Keith Miller's Reviews > Alexandria: A History and a Guide

Alexandria by E.M. Forster
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Apr 02, 09

bookshelves: alexandria, egypt

Called the best guidebook ever written, Forster's homage to Alexandria is at once informative, evocative, and nostalgic. The first half of the book is a series of vignettes on various moments and characters in the city's history. Forster immersed himself in the literature of ancient Alexandria and Greece, and it is this intimate acquaintance with the thought of the old city that gives the historical section its depth. Using a style that, though terse, always has time for a story or interesting quote, he covers the ancient library and mouseion, the Alexandrian contributions to science, the Christian and Arab periods. In the celebrated section "The Spiritual City," he outlines the religious heritage of Alexandria, demonstrating how Christianity as we know it today was largely formed in this city. Durrell drew heavily on this section for the gnostic theme that runs through the Quartet. The historical section concludes with a translation of Cavafy's "The God Abandons Antony," the first Cavafy poem to appear in print in English, and Forster considered the primary achievement of his guidebook to be the introduction of Cavafy to the English-speaking world.[return:]Each historical section is linked to sections in the guide, and Forster claimed that "the 'sights' of Alexandria are in themselves not interesting, but they fascinate when we approach them through the past." Forster spent much time on trams in Alexandria, and the great love of his life, Mohammed el Adl, was a tram conductor on the Bacos route. It is fitting, then, that the tramlines should provide the web holding the guidebook together. Forster takes us through the city by tram, pointing out interesting buildings and sites to left and right. The guide also contains maps of the ancient and modern city, and plans of the Greco-Roman Museum and the Wadi Natrun monasteries.[return:]The book had a difficult birth: Forster's Alexandrian publisher suffered a fire in which they thought the books had been burned. After recouping insurance compensation, they discovered that they had in fact survived. They then decided to burn the books deliberately. In 1935, members of the Royal Archaeological Society of Alexandria decided to reprint the book. Forster put some work into revisions, but this second edition did not sell well, and it was only after the book was published in the US that it achieved moderate sales.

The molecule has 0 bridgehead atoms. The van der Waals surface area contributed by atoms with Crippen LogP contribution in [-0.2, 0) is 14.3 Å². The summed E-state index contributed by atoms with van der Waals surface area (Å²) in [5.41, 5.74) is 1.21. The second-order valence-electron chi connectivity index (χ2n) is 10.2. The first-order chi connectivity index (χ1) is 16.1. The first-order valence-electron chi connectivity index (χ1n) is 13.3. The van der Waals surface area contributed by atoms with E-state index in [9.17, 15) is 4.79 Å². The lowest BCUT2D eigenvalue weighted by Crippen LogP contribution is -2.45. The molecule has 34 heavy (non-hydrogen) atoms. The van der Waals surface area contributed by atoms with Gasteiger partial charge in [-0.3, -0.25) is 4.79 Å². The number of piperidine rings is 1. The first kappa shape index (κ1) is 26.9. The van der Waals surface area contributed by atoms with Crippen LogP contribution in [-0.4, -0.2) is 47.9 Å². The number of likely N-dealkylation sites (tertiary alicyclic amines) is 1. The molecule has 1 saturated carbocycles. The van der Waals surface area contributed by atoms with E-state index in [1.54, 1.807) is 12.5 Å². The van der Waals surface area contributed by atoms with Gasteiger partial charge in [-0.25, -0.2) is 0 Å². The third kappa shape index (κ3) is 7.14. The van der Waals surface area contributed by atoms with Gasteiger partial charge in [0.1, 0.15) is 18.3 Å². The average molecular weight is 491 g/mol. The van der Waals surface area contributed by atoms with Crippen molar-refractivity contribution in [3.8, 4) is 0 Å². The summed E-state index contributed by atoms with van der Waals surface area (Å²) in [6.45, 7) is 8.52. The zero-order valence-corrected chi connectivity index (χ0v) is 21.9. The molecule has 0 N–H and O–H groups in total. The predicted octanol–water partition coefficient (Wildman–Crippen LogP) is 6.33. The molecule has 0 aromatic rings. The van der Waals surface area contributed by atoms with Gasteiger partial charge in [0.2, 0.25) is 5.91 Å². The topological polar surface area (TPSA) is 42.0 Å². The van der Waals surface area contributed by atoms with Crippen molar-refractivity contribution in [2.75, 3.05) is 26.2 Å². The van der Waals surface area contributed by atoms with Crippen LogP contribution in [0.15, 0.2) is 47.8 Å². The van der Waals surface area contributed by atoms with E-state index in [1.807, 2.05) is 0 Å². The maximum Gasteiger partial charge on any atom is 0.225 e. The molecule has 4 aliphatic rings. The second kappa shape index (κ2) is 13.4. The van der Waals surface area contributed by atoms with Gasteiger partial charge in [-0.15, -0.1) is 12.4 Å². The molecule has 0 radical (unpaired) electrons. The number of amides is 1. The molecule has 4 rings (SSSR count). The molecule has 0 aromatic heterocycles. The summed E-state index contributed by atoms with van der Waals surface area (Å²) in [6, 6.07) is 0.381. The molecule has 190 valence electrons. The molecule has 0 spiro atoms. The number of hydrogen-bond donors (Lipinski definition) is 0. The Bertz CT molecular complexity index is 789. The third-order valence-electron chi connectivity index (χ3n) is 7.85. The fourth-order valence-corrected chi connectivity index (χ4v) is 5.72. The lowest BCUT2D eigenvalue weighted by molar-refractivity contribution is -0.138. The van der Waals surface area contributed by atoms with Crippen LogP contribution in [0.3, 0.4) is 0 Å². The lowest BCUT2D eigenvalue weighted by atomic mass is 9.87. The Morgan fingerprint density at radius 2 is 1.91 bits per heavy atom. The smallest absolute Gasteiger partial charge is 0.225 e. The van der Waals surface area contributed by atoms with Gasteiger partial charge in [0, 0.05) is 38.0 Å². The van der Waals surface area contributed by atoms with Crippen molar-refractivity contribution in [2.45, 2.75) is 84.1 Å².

More than any other guidebook, Forster's comes across as a labor of love. Lawrence Durrell wrote of the guidebook that Forster "must have been deeply happy, perhaps deeply in love . . . Paradoxically, if that is the word, the book is also saturated with the feeling of loneliness, that of a cultivated man talking to himself, walking by himself."
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